Drivers urged to be on high alert for deer

October through December means mating season for deer, and officials say that’s bad news for drivers in and around Tuscola County.

In 2015, Tuscola County saw 825 car-deer accidents, up 62 compared with 2014, said Lori Conarton, Michigan Deer Crash Coalition chairperson and communications director of Insurance Institute of Michigan in Lansing.

Each year, about $130 million in damage results from car-deer accidents in the state.

“(Crashes) can range from $2,000 or $3,000 with damage to the front end to cars, and some that are totaled,” said Conarton.

Conarton said 50 percent of car-deer accidents occur during autumn because deer are more mobile.  “They’re moving more – they’re not staying in the same area,” Conarton said. “And then we have hunting season put in there, too, which moves the deer around and so they cross roads a lot more and come in contact with vehicles.”

According to the Michigan State Police website, there are 1.75 million deer in Michigan. At least one of those animals are involved in nearly 50,000 car-deer accidents in Michigan every year, 80 percent of which occur on two-lane roads.

Tuscola County has five major highways that are two-lane roads that run through the county: M-24, M-46, M-15, M-81 and M-25.

Emergency Services Coordinator of the Tuscola County Sheriff’s Department Steven Anderson said many accidents occur along the central to southern half of Tuscola County, primarily south of M-81.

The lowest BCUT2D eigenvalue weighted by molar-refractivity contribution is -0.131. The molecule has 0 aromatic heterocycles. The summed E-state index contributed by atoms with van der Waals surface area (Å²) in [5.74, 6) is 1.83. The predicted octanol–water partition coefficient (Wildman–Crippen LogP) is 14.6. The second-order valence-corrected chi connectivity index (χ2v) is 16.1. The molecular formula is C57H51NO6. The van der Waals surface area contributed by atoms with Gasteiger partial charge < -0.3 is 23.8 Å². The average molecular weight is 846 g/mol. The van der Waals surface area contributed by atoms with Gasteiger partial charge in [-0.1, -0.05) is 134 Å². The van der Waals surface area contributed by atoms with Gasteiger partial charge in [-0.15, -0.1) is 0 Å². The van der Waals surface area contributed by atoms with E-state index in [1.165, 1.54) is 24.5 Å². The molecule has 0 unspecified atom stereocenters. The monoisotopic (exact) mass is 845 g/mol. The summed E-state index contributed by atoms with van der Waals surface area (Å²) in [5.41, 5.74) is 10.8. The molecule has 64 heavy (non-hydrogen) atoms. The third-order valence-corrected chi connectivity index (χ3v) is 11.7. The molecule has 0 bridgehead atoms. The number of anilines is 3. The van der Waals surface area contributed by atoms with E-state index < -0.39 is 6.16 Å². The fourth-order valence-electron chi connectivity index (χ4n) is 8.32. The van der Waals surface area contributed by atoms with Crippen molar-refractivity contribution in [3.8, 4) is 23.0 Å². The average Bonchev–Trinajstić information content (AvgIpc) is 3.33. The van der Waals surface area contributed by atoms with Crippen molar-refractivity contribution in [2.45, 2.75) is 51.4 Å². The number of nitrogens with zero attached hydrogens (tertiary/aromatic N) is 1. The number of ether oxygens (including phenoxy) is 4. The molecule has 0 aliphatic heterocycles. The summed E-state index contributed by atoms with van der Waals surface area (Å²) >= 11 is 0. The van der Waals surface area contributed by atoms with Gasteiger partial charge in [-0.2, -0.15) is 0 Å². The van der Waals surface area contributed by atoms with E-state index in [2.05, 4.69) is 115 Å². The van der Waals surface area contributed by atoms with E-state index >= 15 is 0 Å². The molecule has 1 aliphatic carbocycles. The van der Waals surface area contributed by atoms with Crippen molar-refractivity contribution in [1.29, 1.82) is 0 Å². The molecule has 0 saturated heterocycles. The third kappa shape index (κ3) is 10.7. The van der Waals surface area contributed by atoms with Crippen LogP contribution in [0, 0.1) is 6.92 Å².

“There’s a lot of wooded areas and state game areas and it seems there’s more of a deer population down there,” said Anderson. “People need to slow down and pay attention especially now that hunting season has started and during dusk and early morning.”

Tuscola County Sheriff Leland Teschendorf said car-deer accidents are unexpected and can happen any time.

“Deer just jump out,” Teschendorf said, “Anywhere, anytime – there’s deer here in town. You never know where they’re going to be.”

Teschendorf said there are people injured every year because of car-deer accidents. The worst accidents he has seen over the years have involved motorcycles and deer.

Huron County Sheriff Kelly Hanson said there is a larger deer population in Huron County than in Tuscola County. The Michigan Deer Crash Coalition website reported there were 937 car-deer accidents in Huron County in 2015.

“We’ve got a lot of wooded area and farmland so we’ve got both components that deer need. Deer seem to thrive on wooded area and the crops.”

Hanson added there may have been more car-deer accidents in Huron than reported because vehicle insurance claims are higher. Drivers may not be able to pay for any damages from the accident because it could cost more money to fix the vehicle.

Mike Tuckey, director of finance for the Tuscola County Road Commission, said when a car-deer accident occurs it is called out by Tuscola County Central Dispatch to remove the animal.

“Our responsibility is to remove the deer off the travel portion of the road that would not include the shoulder,” said Tuckey.

But if an accident goes unreported, Tuckey said commission employees may not come clean up the mess.

“Unless we’re alerted of it or unless we stumble upon it while we’re driving the roads we wouldn’t know,” Tuckey added.